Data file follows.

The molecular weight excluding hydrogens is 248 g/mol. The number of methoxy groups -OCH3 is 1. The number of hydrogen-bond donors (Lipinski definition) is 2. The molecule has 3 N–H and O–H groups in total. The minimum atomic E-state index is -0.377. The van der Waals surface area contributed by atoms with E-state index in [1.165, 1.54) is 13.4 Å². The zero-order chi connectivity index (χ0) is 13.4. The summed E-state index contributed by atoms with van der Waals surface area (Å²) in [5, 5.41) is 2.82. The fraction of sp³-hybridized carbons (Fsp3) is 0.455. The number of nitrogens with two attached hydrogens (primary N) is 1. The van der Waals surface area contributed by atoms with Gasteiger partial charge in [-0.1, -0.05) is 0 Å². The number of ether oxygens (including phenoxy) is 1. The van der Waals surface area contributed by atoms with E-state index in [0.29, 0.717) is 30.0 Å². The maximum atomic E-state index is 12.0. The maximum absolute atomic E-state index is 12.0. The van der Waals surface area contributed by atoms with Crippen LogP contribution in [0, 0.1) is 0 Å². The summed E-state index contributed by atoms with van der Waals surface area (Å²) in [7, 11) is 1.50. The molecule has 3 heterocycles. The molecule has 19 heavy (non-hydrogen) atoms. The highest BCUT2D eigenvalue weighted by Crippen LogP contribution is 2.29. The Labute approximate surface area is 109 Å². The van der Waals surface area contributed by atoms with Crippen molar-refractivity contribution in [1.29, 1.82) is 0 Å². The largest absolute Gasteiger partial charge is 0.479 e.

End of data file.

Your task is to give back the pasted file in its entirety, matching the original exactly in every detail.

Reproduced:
The molecular weight excluding hydrogens is 248 g/mol. The number of methoxy groups -OCH3 is 1. The number of hydrogen-bond donors (Lipinski definition) is 2. The molecule has 3 N–H and O–H groups in total. The minimum atomic E-state index is -0.377. The van der Waals surface area contributed by atoms with E-state index in [1.165, 1.54) is 13.4 Å². The zero-order chi connectivity index (χ0) is 13.4. The summed E-state index contributed by atoms with van der Waals surface area (Å²) in [5, 5.41) is 2.82. The fraction of sp³-hybridized carbons (Fsp3) is 0.455. The number of nitrogens with two attached hydrogens (primary N) is 1. The van der Waals surface area contributed by atoms with Gasteiger partial charge in [-0.1, -0.05) is 0 Å². The number of ether oxygens (including phenoxy) is 1. The van der Waals surface area contributed by atoms with E-state index in [0.29, 0.717) is 30.0 Å². The maximum atomic E-state index is 12.0. The maximum absolute atomic E-state index is 12.0. The van der Waals surface area contributed by atoms with Crippen LogP contribution in [0, 0.1) is 0 Å². The summed E-state index contributed by atoms with van der Waals surface area (Å²) in [7, 11) is 1.50. The molecule has 3 heterocycles. The molecule has 19 heavy (non-hydrogen) atoms. The highest BCUT2D eigenvalue weighted by Crippen LogP contribution is 2.29. The Labute approximate surface area is 109 Å². The van der Waals surface area contributed by atoms with Crippen molar-refractivity contribution in [1.29, 1.82) is 0 Å². The largest absolute Gasteiger partial charge is 0.479 e.